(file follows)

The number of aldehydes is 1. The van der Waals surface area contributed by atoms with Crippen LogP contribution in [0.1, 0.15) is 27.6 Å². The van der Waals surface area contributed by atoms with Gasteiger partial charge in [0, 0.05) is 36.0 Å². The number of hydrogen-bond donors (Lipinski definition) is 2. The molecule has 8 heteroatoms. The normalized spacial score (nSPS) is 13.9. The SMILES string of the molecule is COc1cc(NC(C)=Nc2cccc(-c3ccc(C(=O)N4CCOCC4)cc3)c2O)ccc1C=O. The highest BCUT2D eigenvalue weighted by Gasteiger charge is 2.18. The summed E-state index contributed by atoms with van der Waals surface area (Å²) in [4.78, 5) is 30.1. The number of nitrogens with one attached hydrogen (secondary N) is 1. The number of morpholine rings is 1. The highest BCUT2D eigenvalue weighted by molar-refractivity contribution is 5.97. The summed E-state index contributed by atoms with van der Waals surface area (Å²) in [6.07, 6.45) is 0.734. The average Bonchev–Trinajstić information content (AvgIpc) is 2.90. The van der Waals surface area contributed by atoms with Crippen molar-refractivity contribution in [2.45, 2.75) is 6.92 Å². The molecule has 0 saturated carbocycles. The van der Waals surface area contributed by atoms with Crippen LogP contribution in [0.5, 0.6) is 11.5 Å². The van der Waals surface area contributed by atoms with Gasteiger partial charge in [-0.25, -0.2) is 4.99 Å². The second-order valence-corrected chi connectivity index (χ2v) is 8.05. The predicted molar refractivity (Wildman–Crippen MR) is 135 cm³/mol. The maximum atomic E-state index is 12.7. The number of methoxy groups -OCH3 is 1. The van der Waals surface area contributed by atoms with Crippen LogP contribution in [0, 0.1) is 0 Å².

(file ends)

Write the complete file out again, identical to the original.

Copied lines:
The number of aldehydes is 1. The van der Waals surface area contributed by atoms with Crippen LogP contribution in [0.1, 0.15) is 27.6 Å². The van der Waals surface area contributed by atoms with Gasteiger partial charge in [0, 0.05) is 36.0 Å². The number of hydrogen-bond donors (Lipinski definition) is 2. The molecule has 8 heteroatoms. The normalized spacial score (nSPS) is 13.9. The SMILES string of the molecule is COc1cc(NC(C)=Nc2cccc(-c3ccc(C(=O)N4CCOCC4)cc3)c2O)ccc1C=O. The highest BCUT2D eigenvalue weighted by Gasteiger charge is 2.18. The summed E-state index contributed by atoms with van der Waals surface area (Å²) in [4.78, 5) is 30.1. The number of nitrogens with one attached hydrogen (secondary N) is 1. The number of morpholine rings is 1. The highest BCUT2D eigenvalue weighted by molar-refractivity contribution is 5.97. The summed E-state index contributed by atoms with van der Waals surface area (Å²) in [6.07, 6.45) is 0.734. The average Bonchev–Trinajstić information content (AvgIpc) is 2.90. The van der Waals surface area contributed by atoms with Crippen molar-refractivity contribution in [2.45, 2.75) is 6.92 Å². The molecule has 0 saturated carbocycles. The van der Waals surface area contributed by atoms with Crippen LogP contribution in [0.5, 0.6) is 11.5 Å². The van der Waals surface area contributed by atoms with Gasteiger partial charge in [-0.25, -0.2) is 4.99 Å². The second-order valence-corrected chi connectivity index (χ2v) is 8.05. The predicted molar refractivity (Wildman–Crippen MR) is 135 cm³/mol. The maximum atomic E-state index is 12.7. The number of methoxy groups -OCH3 is 1. The van der Waals surface area contributed by atoms with Crippen LogP contribution in [0, 0.1) is 0 Å².